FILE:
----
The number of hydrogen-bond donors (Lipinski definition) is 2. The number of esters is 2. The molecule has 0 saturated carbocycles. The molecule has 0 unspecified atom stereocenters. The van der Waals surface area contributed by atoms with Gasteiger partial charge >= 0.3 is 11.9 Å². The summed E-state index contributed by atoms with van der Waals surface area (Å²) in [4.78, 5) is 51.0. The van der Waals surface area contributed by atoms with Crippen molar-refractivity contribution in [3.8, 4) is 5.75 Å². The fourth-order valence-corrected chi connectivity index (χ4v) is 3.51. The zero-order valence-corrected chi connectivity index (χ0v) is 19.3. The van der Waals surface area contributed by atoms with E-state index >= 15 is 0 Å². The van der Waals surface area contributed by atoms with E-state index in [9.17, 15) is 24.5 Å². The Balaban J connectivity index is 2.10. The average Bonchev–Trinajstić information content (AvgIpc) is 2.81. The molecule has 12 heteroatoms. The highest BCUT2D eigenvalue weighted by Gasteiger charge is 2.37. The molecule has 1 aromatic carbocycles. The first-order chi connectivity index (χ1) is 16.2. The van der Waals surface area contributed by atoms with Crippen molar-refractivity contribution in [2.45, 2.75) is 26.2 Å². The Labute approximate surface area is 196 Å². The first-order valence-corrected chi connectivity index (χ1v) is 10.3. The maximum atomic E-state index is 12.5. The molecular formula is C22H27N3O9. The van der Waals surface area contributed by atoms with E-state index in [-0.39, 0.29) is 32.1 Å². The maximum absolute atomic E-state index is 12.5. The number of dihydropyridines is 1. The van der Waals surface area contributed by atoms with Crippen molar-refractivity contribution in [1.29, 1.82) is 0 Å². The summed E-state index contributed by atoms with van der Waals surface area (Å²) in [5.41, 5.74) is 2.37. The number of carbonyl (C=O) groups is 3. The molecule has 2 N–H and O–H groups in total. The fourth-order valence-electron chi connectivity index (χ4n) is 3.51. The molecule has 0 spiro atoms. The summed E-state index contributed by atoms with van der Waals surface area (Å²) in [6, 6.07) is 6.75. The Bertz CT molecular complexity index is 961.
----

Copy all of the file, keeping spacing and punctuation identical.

The number of hydrogen-bond donors (Lipinski definition) is 2. The number of esters is 2. The molecule has 0 saturated carbocycles. The molecule has 0 unspecified atom stereocenters. The van der Waals surface area contributed by atoms with Gasteiger partial charge >= 0.3 is 11.9 Å². The summed E-state index contributed by atoms with van der Waals surface area (Å²) in [4.78, 5) is 51.0. The van der Waals surface area contributed by atoms with Crippen molar-refractivity contribution in [3.8, 4) is 5.75 Å². The fourth-order valence-corrected chi connectivity index (χ4v) is 3.51. The zero-order valence-corrected chi connectivity index (χ0v) is 19.3. The van der Waals surface area contributed by atoms with E-state index >= 15 is 0 Å². The van der Waals surface area contributed by atoms with E-state index in [9.17, 15) is 24.5 Å². The Balaban J connectivity index is 2.10. The average Bonchev–Trinajstić information content (AvgIpc) is 2.81. The molecule has 12 heteroatoms. The highest BCUT2D eigenvalue weighted by Gasteiger charge is 2.37. The molecule has 1 aromatic carbocycles. The first-order chi connectivity index (χ1) is 16.2. The van der Waals surface area contributed by atoms with Crippen molar-refractivity contribution in [2.45, 2.75) is 26.2 Å². The Labute approximate surface area is 196 Å². The first-order valence-corrected chi connectivity index (χ1v) is 10.3. The maximum atomic E-state index is 12.5. The molecular formula is C22H27N3O9. The van der Waals surface area contributed by atoms with E-state index in [-0.39, 0.29) is 32.1 Å². The maximum absolute atomic E-state index is 12.5. The number of dihydropyridines is 1. The van der Waals surface area contributed by atoms with Crippen molar-refractivity contribution in [1.29, 1.82) is 0 Å². The summed E-state index contributed by atoms with van der Waals surface area (Å²) in [5.41, 5.74) is 2.37. The number of carbonyl (C=O) groups is 3. The molecule has 2 N–H and O–H groups in total. The fourth-order valence-electron chi connectivity index (χ4n) is 3.51. The molecule has 0 spiro atoms. The summed E-state index contributed by atoms with van der Waals surface area (Å²) in [6, 6.07) is 6.75. The Bertz CT molecular complexity index is 961.